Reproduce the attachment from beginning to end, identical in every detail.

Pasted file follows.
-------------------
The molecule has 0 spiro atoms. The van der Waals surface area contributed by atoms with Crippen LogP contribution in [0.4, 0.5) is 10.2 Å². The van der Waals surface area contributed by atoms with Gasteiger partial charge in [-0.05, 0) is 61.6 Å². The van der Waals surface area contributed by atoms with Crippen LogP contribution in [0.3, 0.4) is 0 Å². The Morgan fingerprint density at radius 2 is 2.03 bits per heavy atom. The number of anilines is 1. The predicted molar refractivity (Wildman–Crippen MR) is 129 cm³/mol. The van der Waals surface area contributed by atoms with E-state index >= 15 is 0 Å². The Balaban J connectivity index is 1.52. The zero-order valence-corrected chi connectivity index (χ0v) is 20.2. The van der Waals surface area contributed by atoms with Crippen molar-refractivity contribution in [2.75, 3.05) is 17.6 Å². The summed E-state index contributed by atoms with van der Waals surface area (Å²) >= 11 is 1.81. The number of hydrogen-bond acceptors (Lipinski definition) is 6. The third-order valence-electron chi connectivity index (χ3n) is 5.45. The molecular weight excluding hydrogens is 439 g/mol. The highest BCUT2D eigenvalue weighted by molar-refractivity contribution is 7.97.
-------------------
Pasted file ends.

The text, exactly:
The molecule has 0 spiro atoms. The van der Waals surface area contributed by atoms with Crippen LogP contribution in [0.4, 0.5) is 10.2 Å². The van der Waals surface area contributed by atoms with Gasteiger partial charge in [-0.05, 0) is 61.6 Å². The van der Waals surface area contributed by atoms with Crippen LogP contribution in [0.3, 0.4) is 0 Å². The Morgan fingerprint density at radius 2 is 2.03 bits per heavy atom. The number of anilines is 1. The predicted molar refractivity (Wildman–Crippen MR) is 129 cm³/mol. The van der Waals surface area contributed by atoms with E-state index >= 15 is 0 Å². The Balaban J connectivity index is 1.52. The zero-order valence-corrected chi connectivity index (χ0v) is 20.2. The van der Waals surface area contributed by atoms with Crippen molar-refractivity contribution in [2.75, 3.05) is 17.6 Å². The summed E-state index contributed by atoms with van der Waals surface area (Å²) >= 11 is 1.81. The number of hydrogen-bond acceptors (Lipinski definition) is 6. The third-order valence-electron chi connectivity index (χ3n) is 5.45. The molecular weight excluding hydrogens is 439 g/mol. The highest BCUT2D eigenvalue weighted by molar-refractivity contribution is 7.97.